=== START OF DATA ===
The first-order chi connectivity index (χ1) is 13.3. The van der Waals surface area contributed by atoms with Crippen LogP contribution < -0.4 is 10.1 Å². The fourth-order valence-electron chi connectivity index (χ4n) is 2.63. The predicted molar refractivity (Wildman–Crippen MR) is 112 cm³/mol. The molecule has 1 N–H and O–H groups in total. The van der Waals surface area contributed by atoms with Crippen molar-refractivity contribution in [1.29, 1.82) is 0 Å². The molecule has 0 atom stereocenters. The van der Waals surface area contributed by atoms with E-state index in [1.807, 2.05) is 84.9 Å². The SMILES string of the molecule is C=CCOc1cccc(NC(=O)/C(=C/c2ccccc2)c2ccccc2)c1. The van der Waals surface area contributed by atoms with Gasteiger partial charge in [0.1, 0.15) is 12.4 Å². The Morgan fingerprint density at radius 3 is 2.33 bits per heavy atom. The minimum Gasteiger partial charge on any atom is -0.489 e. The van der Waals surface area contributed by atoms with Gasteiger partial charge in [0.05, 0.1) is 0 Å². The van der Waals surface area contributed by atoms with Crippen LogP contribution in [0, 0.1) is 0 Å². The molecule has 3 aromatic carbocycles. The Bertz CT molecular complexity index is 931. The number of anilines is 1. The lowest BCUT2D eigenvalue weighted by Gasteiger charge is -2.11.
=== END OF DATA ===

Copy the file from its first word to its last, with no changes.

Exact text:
The first-order chi connectivity index (χ1) is 13.3. The van der Waals surface area contributed by atoms with Crippen LogP contribution < -0.4 is 10.1 Å². The fourth-order valence-electron chi connectivity index (χ4n) is 2.63. The predicted molar refractivity (Wildman–Crippen MR) is 112 cm³/mol. The molecule has 1 N–H and O–H groups in total. The van der Waals surface area contributed by atoms with Crippen molar-refractivity contribution in [1.29, 1.82) is 0 Å². The molecule has 0 atom stereocenters. The van der Waals surface area contributed by atoms with E-state index in [1.807, 2.05) is 84.9 Å². The SMILES string of the molecule is C=CCOc1cccc(NC(=O)/C(=C/c2ccccc2)c2ccccc2)c1. The van der Waals surface area contributed by atoms with Gasteiger partial charge in [0.1, 0.15) is 12.4 Å². The Morgan fingerprint density at radius 3 is 2.33 bits per heavy atom. The minimum Gasteiger partial charge on any atom is -0.489 e. The van der Waals surface area contributed by atoms with Gasteiger partial charge in [0.05, 0.1) is 0 Å². The van der Waals surface area contributed by atoms with Crippen LogP contribution in [0, 0.1) is 0 Å². The molecule has 3 aromatic carbocycles. The Bertz CT molecular complexity index is 931. The number of anilines is 1. The lowest BCUT2D eigenvalue weighted by Gasteiger charge is -2.11.